In Mr. Cummings's world, the fundamentals of a stock are of little consequence. His firm favors large stocks, such as Microsoft, because it can trade in and out quickly. On one recent afternoon, a computer screen in Tradebot headquarters indicated that the firm accounted for more than 10% of that day's trading in Microsoft. On many days, Tradebot's trading totals account for as much as 5% of all Nasdaq trading, on par with trading levels at such giant firms as Fidelity Investments.

Mr. Cummings, 37 years old, learned to program as a teenager when he also worked at his father's computer-software store.

Cummings told potential investors that he had created a robot to do what floor traders did -- hence, the name Tradebot. His firm would buy and sell based on signals from its computer program, collecting lots of nickels and dimes by being faster than other traders. Mr. Bradley says he declined to invest, figuring it would be difficult to make money on a large scale.

Mr. Cummings's computers sometimes traded more than 1,000 times a minute. It ended most days owning no stock, cashing out all its positions.

On Oct. 9, 2002, Tradebot for the first time traded 100 million shares in a single day, most of them stocks listed on Nasdaq. At that time, the NYSE was still a private cooperative controlled by floor brokers and specialists who traded stocks the old-fashioned way.

anal cysts estimate that Mr. Cummings's net worth surpassed $10 million several years ago. His trading business is probably worth several times that, although as a private firm, its finances aren't disclosed.

<{POST_SNAPBACK}>

Doesn't that diminish somewhat the value of intraday volume numbers for a given stock?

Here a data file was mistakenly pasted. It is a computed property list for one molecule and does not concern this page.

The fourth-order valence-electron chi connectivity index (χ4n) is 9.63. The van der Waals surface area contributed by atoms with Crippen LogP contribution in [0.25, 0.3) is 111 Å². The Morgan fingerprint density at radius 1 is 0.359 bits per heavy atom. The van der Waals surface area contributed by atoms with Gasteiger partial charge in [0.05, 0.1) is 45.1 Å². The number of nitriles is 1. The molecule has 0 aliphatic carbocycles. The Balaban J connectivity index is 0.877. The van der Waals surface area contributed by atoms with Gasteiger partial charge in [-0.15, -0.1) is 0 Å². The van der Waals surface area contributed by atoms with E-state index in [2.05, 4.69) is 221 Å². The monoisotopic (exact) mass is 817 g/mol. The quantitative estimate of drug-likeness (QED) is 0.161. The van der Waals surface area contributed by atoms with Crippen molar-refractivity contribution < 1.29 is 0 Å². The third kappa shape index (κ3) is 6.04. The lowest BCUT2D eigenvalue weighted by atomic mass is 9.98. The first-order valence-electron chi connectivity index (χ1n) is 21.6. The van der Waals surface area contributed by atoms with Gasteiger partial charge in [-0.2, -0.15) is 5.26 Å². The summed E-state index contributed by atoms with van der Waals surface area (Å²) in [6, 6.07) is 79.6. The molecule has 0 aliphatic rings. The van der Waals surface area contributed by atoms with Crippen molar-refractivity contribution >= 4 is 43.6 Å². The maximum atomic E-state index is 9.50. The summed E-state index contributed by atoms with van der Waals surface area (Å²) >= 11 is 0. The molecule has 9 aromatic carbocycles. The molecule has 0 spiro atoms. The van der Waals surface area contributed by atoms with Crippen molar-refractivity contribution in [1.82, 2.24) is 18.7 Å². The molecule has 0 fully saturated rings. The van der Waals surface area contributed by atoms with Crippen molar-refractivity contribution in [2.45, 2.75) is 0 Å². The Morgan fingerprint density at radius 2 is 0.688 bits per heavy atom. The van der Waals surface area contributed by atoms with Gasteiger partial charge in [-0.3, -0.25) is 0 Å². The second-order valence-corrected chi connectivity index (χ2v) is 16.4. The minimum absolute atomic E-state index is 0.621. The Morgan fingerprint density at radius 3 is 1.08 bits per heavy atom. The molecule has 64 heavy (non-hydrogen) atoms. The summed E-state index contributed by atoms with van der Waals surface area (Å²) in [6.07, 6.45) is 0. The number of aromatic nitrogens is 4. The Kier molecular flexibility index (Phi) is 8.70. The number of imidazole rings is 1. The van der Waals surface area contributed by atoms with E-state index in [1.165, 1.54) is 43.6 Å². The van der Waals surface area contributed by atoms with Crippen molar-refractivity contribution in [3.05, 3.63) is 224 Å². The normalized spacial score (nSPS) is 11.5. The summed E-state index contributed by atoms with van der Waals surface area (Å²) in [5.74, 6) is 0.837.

<{POST_SNAPBACK}>


Volume is inscrutable. Always has been. Now its worse. I won't say its meaningless, because that just pisses people off. But raw volume totals are very very tough to meaningfully interpret.

If your portfolio has you feeling irregular, for fast, long lasting relief, take a subscribatory. And support your local Stool!

#12 mmoy

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Posted 15 December 2006 - 06:12 PM

Sounds like it's ripe for the plucking by Goldman or JP Morgan next year.
Always the need for a new source of bonuses.

My guess is that any automated system can be gamed. You just need more
speed and better pattern recognition than the other guy. BTW, whatever
they're doing with Microsoft, I'm all for it. It closed solidly above $30 though
I don't know what the volume is because stockcharts is down.

<{POST_SNAPBACK}>


You don't need Stockcharts for volume.

Every quote service shows volume. Even the one in the left sidebar of this page. :rolleyes:

MSFT was 9,346,8576

The market overview function over there also has some nice sorting functions.

<{POST_SNAPBACK}>


I like stockcharts as it has a moving average of the volume bars on the bottom of the screen. So I can get an eyeball feel for the volume instead of a static number.

#13 BurntOnce

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Posted 15 December 2006 - 06:38 PM

Back into RYVNX. Looks like it hit an all time low. First trade in a year.

My case of Electromagnetic Hypersensitivity is slowly improving.
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Burned Once (Enron, Global Crossing, WorldCrime, etc.).

#14 wndysrf

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Posted 15 December 2006 - 06:44 PM

Up, up, up, up

One by one, each Dow stock is breaking out to new 3-year highs

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#15 wndysrf

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Posted 15 December 2006 - 06:45 PM

I think the next stocks to be gamed one way or another:

Both pinned, will either break out or break down.